They are the most active participants of IWPR programme “School of Analytic Journalism CABAR.asia”.
Six journalists from Kazakhstan, Kyrgyzstan and Tajikistan explored the experience of work of Georgian media in the Sova.news online outlet and Studio Monitor, an investigative journalism organisation.
In editorial offices, they worked on their analytic articles, each of which raised one urgent issue in Central Asian countries and explored how Georgia solved such issues.
Tourism development, working with wayward youth and digital government are some of the topics that are covered by journalists. All articles will be published on the website of cabar.asia. Some of them can be read with a tag “training in Georgia”.
In addition to the training, journalists took part in the international journalist festival ZEG – Tbilisi Storytelling Festival, where journalists, producers, media experts, chiefs of media from the United States, Europe and Georgia took part to discuss the latest trends in media and their application in their work.
During the festival, Central Asian journalists took part in several workshops related to storytelling, solution-based journalism and preparation of documentaries.
Georgia was selected for training for a reason. It is the leader in the post-Soviet territory in the freedom of speech and has been known for its thoroughgoing reforms in law enforcement, economy and public administration. At the same time, interethnic issues, conflicts after the collapse of the USSR, economic issues make Georgia much similar to Central Asia.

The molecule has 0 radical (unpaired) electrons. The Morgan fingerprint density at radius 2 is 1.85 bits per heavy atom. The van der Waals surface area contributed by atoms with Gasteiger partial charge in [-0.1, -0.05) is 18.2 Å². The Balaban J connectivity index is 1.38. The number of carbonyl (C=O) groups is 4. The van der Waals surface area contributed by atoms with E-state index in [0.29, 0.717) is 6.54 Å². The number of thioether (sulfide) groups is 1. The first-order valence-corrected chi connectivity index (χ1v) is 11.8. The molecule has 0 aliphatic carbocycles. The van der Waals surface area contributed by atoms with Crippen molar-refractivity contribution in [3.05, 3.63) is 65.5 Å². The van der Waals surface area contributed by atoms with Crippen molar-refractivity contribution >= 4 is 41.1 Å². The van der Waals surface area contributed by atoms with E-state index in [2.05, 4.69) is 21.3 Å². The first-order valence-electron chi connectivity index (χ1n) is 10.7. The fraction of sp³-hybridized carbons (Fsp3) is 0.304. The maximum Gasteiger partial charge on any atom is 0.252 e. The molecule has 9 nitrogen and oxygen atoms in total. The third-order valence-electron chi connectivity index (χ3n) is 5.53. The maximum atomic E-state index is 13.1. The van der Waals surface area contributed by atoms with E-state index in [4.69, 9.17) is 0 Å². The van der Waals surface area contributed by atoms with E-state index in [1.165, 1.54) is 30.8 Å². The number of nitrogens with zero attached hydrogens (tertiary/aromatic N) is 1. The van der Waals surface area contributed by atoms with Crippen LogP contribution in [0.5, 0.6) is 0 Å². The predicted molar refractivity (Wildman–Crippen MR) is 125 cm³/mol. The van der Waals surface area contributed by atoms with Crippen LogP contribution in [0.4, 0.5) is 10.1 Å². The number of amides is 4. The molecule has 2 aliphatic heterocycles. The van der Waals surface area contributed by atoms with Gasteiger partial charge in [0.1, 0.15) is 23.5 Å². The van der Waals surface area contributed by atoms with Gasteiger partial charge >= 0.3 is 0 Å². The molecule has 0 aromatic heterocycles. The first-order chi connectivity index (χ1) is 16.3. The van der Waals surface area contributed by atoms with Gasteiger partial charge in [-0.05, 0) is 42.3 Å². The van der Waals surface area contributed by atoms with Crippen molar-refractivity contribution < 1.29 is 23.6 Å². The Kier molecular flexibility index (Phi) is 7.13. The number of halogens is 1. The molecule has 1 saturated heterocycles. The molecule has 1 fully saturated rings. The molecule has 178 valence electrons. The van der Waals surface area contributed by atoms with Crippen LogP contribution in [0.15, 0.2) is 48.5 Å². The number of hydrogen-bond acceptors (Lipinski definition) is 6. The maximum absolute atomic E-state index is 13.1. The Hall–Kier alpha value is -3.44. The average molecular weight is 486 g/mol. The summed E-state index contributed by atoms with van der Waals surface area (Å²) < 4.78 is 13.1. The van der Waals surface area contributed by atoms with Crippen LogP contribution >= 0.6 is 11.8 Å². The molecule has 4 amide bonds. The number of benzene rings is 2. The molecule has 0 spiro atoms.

A Tajikistan-based journalist of CABAR.asia, Guzal Makhkamova, said the freedom of speech made it possible for the Georgian media to cover any topics they wanted to cover, which improved the role and influence of the media on the solution of urgent issues.
“As soon as I get back, I am going to write a story about domestic violence in the format of solution-based journalism, which I learned about during training. I liked the format because in this case journalists focus on the problem itself, not just describe it,” Guzal Makhkamova said.
“The Tbilisi Storytelling Festival has reminded me of personal story that is important in journalism. The session on the solution-based journalism was the most unforgettable experience because it offers a way to make our profession even more useful and gives an opportunity to see its outcome,” Bermet Ulanova, a Kyrgyzstan-based journalist of Kaktus.media, said.
For other feedbacks of participants please see this publication.
Young analysts from Central Asia, who are the participants of the School of Analytics CABAR.Asia programme, took part in the training in Georgia in June 17 to 22 along with journalists.
The training was organised jointly by IWPR Central Asia and IWPR Caucasus offices. During the training, IWPR Caucasus organised discussion on the topic “The role of media and civil society in solving urgent issues in the countries of Caucasus, Central Asia and Eastern Europe”, which was held with participation of Georgian journalists and activists.
The journalists brought by IWPR are the active participants of the IWPR programme “School of Analytic Journalism CABAR.asia”, who actively published their materials on the analytic platform www.cabar.asia, took part in IWPR events and applied their knowledge in their editorial offices following the intensive training last June.
The similar approach applies to the young analysts of Central Asian countries.
This activity is part of the three-year project of IWPR on raising the new generation of journalists and analysts who would publish quality articles covering topics relevant to their countries, contribute to their solution and regional integration.
The second School of Analytics CABAR.asia was held this April for young analysts, and the second School of Analytic Journalism CABAR.asia is in progress in Almaty from June 28 to July 5. The most active and productive analysts and journalists will go to the training to one of the countries of Eastern Europe in 2020.